* Ice skating in the sun on the broad frozen river that divides the city, followed by hot chocolate, coffee and cake in a warm cafe

* Visiting the Siberian Tiger Park on the outskirts of town, where several hundred tigers (plus some leopards, jaguars, lions and ligers) are kept in a vast icy park. Like most people we toured in a minibus, though amazingly private vehicles are also allowed to drive through if you’re game enough!

* Wandering slowly up and down Zhongyang Dajie, the long cobbled pedestrian thoroughfare in the heart of town, people-watching and window-shopping

* Going to the Ice Festival a night before it officially opened, when the crowds were not so frantic. Ice slides, silly poses and tube-riding down a slope kept it fun; being in just the right place for a long fireworks display made it magical

* Spending one lazy day almost entirely in the comfort of the hotel, venturing out only for a few hours of chatting over coffee at SPR. And loving every minute of it

And was it cold? Oh yeah! Daytime maximums were around -11 celcius, though when the sun went down the temperature would rapidly drop to -20 or lower. But there was no wind and we came prepared with proper clothing, plus three weeks of acclimatising as I slowly headed north from Shanghai helped enormously. Beijing’s current range of -6 to 4 degrees will be summery by comparison 🙂

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Bus, boat, train

Snow sculpture festival, Harbin

Snow sculpture festival, Harbin

Our last night in Qingdao was New Year’s Eve, and like all good party nights this one came together without any planning. Several coffees in the early evening, some dry hot-pot with Welm’s chinese friends (very spicy, and it included a few bonus ingredients such as sauted tripe and cooked duck’s blood), playing pool, more than a few drinks, and finishing off with barbequed skewers and more beer at 3am with an English teacher from Rockhampton and his Chinese fiancee.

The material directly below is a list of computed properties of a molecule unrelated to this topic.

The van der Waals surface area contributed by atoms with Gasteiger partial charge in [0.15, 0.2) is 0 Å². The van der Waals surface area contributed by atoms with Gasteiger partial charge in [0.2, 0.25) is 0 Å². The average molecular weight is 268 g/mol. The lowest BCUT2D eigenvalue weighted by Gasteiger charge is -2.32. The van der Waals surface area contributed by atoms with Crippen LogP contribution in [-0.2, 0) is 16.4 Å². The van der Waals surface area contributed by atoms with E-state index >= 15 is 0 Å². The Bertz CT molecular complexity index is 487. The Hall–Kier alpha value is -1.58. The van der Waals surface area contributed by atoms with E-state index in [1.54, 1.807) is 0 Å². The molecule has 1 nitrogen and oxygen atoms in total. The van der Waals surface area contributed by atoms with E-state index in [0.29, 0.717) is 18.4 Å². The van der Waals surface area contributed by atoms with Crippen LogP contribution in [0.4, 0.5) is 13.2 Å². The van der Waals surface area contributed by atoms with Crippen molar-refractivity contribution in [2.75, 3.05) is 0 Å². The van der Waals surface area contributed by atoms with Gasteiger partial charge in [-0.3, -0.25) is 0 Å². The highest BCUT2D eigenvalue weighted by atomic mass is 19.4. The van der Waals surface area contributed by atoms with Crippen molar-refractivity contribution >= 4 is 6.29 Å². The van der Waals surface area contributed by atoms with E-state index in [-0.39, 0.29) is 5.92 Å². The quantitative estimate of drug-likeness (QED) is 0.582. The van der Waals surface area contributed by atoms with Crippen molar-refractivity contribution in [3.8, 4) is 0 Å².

The highlight of the night was where we saw in the midnight hour, a top-floor bar with fine views across the city that was effectively a private party. Feeling uncannily like that late-night bar that Bill Murray and Scarlett Johannson went to in Lost In Translation, a skilled band of expats we playing rock classics (lots of Led Zeppelin, for example) throughout the evening. Fronted by a very drunk Melburnian who could still belt out tunes pretty well until the very end, many of Qingdao’s tiny circle of foreigners were here and the beers were super-cheap (Y10 each, A$2.20). A great way to see in the new year!